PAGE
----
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Finding better paths to justice

Society is developing smarter, more compassionate, more effective ways of reforming juvenile offenders. 

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    A JUVENILE-COURT JUDGE PRESIDED OVER A CHECK-IN MEETING WITH A JUVENILE OFFENDER JAN. 8 IN TOLEDO, OHIO.
    MELANIE STETSON FREEMAN/STAFF
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Many of the anecdotes adults enjoy telling about themselves involve daring, rule-bending adventures they engaged in when they were young. These stories demonstrate that the upstanding, buttoned-down person you see before you today was once a bit of a bad boy or girl. Lesson: Don’t worry, everybody grows up.

Plenty of people pass through their teens serenely, thoughtfully, and not needing to rebel. Bless them. Plenty rebel, questioning social mores and conventional wisdom, testing the boundaries of propriety, legality, and tolerance. I’m not talking about my generation as the only one that was born to run. Long before James Dean and Katniss Everdeen, adolescent rebellion was tolerated, even celebrated, for sparking change and re-energizing society.

Some teen spirit goes too far. It becomes threatening, harms others. The problem is that while crimes committed by pre-adults can be as atrocious as those committed by adults the mental states of pre-adult and adult are not the same. Scientific researchers, criminologists, social workers, and judges concur that adolescents are not fully mature. An 18-year-old might have the look, strength, and mental simulacrum of an adult, but he or she is often still underdeveloped in categories that matter most – common sense, morality, respect for oneself and others.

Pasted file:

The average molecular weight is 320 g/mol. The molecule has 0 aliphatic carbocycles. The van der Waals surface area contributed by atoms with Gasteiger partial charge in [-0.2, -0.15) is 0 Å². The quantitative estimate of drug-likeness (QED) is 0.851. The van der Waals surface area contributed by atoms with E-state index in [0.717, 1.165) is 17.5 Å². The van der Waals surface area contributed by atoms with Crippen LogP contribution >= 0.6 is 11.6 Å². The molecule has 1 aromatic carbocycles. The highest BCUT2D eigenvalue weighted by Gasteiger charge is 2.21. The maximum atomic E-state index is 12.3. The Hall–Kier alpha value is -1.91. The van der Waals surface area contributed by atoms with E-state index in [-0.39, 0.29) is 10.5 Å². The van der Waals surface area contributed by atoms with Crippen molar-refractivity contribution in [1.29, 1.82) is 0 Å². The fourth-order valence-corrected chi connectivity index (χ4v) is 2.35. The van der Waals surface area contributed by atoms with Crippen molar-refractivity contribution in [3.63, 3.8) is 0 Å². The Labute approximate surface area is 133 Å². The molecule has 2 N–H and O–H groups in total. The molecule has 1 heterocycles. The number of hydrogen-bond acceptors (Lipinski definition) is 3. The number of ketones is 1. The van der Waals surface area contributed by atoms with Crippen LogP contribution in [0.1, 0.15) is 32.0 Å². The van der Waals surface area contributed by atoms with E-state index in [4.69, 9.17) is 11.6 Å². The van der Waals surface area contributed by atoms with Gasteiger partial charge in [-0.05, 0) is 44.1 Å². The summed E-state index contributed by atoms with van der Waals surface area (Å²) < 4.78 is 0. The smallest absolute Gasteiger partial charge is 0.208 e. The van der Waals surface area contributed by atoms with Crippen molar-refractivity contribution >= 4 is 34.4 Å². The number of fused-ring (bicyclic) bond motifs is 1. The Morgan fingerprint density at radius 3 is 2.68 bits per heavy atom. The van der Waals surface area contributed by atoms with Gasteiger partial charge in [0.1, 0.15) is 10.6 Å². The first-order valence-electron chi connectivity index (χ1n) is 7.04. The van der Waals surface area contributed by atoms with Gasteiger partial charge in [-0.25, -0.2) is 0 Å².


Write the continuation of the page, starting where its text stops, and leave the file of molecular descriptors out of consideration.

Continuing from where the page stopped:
In a Monitor cover story (click here to read it), Stacy Teicher Khadaroo explores new approaches to juvenile justice that move beyond the zero-tolerance mentality of recent years and recognize that young people who have broken the law also have a capacity for change. That, after all, is the through line for those “when I was young and foolish” stories that solid citizens tell and presidential candidates divulge before someone else does.

Incarceration rarely fosters change. As the philosopher Friedrich Nietzsche wrote, locking someone up “increases the feeling of estrangement; it strengthens the power of resistance.” That is as true for revolutionaries as for terrorists, for mobsters as for juvenile offenders. Punishment keeps bad guys off the street, but it rarely turns a felon – especially a young felon – into a better person. Plus, it is costly. Counseling, drug treatment, and other forms of juvenile reeducation and rehabilitation are more effective, less expensive, and don’t run the risk of turning a young offender into an adult criminal.

Youth doesn’t entitle the young to a “get out of jail free” card. It entitles them to something more constructive: the opportunity to grow up.

* * *

Corrections: In a recent column, I incorrectly described Columbia, Md., as a community inspired by Jane Jacobs. She disagreed with Columbia developer James Rouse about the merits of such planned communities, though Rouse developments such as Faneuil Hall in Boston and South Street Seaport in New York did much to attract people back to urban areas in the 1980s and ’90s. In another column, I referred to an old saying that “no human has ever washed a rental car.” That’s the saying, all right, but workers at rental car companies wash cars every day. Some self-respecting renters do, too. I’m tossing that one into the dustbin of old sayings.

John Yemma is editor-at-large of the Monitor. He can be reached at yemma@csmonitor.com.

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